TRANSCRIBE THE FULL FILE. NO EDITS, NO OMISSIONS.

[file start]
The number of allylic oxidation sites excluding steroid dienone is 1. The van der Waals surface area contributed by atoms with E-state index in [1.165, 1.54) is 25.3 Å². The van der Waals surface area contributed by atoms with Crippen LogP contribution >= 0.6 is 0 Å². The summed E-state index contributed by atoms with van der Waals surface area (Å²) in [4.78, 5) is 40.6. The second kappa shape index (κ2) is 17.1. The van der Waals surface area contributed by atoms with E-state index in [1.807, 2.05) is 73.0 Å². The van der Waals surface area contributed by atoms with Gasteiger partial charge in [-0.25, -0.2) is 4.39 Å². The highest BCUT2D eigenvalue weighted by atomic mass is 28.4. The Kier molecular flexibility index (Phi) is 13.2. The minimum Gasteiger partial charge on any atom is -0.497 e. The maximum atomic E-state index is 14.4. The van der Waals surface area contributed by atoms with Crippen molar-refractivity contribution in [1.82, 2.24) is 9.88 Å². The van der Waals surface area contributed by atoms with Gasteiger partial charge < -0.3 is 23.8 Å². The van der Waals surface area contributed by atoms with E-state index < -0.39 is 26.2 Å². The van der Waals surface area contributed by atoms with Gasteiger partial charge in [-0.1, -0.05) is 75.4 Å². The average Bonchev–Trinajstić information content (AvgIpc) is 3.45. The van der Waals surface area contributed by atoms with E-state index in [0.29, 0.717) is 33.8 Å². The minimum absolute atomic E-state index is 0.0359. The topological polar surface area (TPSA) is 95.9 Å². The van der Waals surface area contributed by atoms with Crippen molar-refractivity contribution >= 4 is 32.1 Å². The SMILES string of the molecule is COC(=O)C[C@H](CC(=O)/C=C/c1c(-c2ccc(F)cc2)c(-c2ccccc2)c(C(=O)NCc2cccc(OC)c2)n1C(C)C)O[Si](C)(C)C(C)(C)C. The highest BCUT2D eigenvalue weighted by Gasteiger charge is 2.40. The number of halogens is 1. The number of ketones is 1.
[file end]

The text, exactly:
The number of allylic oxidation sites excluding steroid dienone is 1. The van der Waals surface area contributed by atoms with E-state index in [1.165, 1.54) is 25.3 Å². The van der Waals surface area contributed by atoms with Crippen LogP contribution >= 0.6 is 0 Å². The summed E-state index contributed by atoms with van der Waals surface area (Å²) in [4.78, 5) is 40.6. The second kappa shape index (κ2) is 17.1. The van der Waals surface area contributed by atoms with E-state index in [1.807, 2.05) is 73.0 Å². The van der Waals surface area contributed by atoms with Gasteiger partial charge in [-0.25, -0.2) is 4.39 Å². The highest BCUT2D eigenvalue weighted by atomic mass is 28.4. The Kier molecular flexibility index (Phi) is 13.2. The minimum Gasteiger partial charge on any atom is -0.497 e. The maximum atomic E-state index is 14.4. The van der Waals surface area contributed by atoms with Crippen molar-refractivity contribution in [1.82, 2.24) is 9.88 Å². The van der Waals surface area contributed by atoms with Gasteiger partial charge < -0.3 is 23.8 Å². The van der Waals surface area contributed by atoms with E-state index < -0.39 is 26.2 Å². The van der Waals surface area contributed by atoms with Gasteiger partial charge in [-0.1, -0.05) is 75.4 Å². The average Bonchev–Trinajstić information content (AvgIpc) is 3.45. The van der Waals surface area contributed by atoms with E-state index in [0.29, 0.717) is 33.8 Å². The minimum absolute atomic E-state index is 0.0359. The topological polar surface area (TPSA) is 95.9 Å². The van der Waals surface area contributed by atoms with Crippen molar-refractivity contribution >= 4 is 32.1 Å². The SMILES string of the molecule is COC(=O)C[C@H](CC(=O)/C=C/c1c(-c2ccc(F)cc2)c(-c2ccccc2)c(C(=O)NCc2cccc(OC)c2)n1C(C)C)O[Si](C)(C)C(C)(C)C. The highest BCUT2D eigenvalue weighted by Gasteiger charge is 2.40. The number of halogens is 1. The number of ketones is 1.